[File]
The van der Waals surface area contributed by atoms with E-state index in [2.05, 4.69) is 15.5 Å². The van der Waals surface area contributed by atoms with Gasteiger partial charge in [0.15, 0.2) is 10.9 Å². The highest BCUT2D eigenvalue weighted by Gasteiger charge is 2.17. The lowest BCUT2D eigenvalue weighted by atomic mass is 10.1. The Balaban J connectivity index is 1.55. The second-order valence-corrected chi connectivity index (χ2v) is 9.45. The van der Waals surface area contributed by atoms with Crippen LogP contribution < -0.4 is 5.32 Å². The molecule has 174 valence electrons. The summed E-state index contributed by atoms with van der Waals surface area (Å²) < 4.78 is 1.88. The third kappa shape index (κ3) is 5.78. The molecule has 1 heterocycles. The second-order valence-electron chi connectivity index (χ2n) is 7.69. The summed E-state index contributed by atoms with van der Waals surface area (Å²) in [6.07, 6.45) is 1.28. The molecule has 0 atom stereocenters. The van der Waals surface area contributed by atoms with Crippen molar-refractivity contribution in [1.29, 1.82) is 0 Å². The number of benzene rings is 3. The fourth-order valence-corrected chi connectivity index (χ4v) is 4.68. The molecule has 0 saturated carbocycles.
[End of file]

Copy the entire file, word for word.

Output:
The van der Waals surface area contributed by atoms with E-state index in [2.05, 4.69) is 15.5 Å². The van der Waals surface area contributed by atoms with Gasteiger partial charge in [0.15, 0.2) is 10.9 Å². The highest BCUT2D eigenvalue weighted by Gasteiger charge is 2.17. The lowest BCUT2D eigenvalue weighted by atomic mass is 10.1. The Balaban J connectivity index is 1.55. The second-order valence-corrected chi connectivity index (χ2v) is 9.45. The van der Waals surface area contributed by atoms with Crippen LogP contribution < -0.4 is 5.32 Å². The molecule has 174 valence electrons. The summed E-state index contributed by atoms with van der Waals surface area (Å²) < 4.78 is 1.88. The third kappa shape index (κ3) is 5.78. The molecule has 1 heterocycles. The second-order valence-electron chi connectivity index (χ2n) is 7.69. The summed E-state index contributed by atoms with van der Waals surface area (Å²) in [6.07, 6.45) is 1.28. The molecule has 0 atom stereocenters. The van der Waals surface area contributed by atoms with Crippen molar-refractivity contribution in [1.29, 1.82) is 0 Å². The number of benzene rings is 3. The fourth-order valence-corrected chi connectivity index (χ4v) is 4.68. The molecule has 0 saturated carbocycles.